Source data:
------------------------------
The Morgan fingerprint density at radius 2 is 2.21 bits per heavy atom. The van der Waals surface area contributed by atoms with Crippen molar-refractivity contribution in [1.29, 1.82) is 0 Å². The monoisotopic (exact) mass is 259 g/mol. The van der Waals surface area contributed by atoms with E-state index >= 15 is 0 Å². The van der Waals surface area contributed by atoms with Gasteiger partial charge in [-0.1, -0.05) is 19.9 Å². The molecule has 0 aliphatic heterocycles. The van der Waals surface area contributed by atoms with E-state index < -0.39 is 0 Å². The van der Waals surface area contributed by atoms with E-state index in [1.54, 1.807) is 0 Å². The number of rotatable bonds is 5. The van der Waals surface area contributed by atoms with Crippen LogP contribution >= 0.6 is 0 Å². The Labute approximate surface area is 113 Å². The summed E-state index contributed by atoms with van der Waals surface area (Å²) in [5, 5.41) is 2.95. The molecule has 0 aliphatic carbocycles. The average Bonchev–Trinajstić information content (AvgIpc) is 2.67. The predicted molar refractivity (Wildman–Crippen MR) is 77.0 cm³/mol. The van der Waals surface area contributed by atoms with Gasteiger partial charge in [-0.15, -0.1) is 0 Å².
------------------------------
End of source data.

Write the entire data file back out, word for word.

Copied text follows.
The Morgan fingerprint density at radius 2 is 2.21 bits per heavy atom. The van der Waals surface area contributed by atoms with Crippen molar-refractivity contribution in [1.29, 1.82) is 0 Å². The monoisotopic (exact) mass is 259 g/mol. The van der Waals surface area contributed by atoms with E-state index >= 15 is 0 Å². The van der Waals surface area contributed by atoms with Gasteiger partial charge in [-0.1, -0.05) is 19.9 Å². The molecule has 0 aliphatic heterocycles. The van der Waals surface area contributed by atoms with E-state index < -0.39 is 0 Å². The van der Waals surface area contributed by atoms with E-state index in [1.54, 1.807) is 0 Å². The number of rotatable bonds is 5. The van der Waals surface area contributed by atoms with Crippen LogP contribution >= 0.6 is 0 Å². The Labute approximate surface area is 113 Å². The summed E-state index contributed by atoms with van der Waals surface area (Å²) in [5, 5.41) is 2.95. The molecule has 0 aliphatic carbocycles. The average Bonchev–Trinajstić information content (AvgIpc) is 2.67. The predicted molar refractivity (Wildman–Crippen MR) is 77.0 cm³/mol. The van der Waals surface area contributed by atoms with Gasteiger partial charge in [-0.15, -0.1) is 0 Å².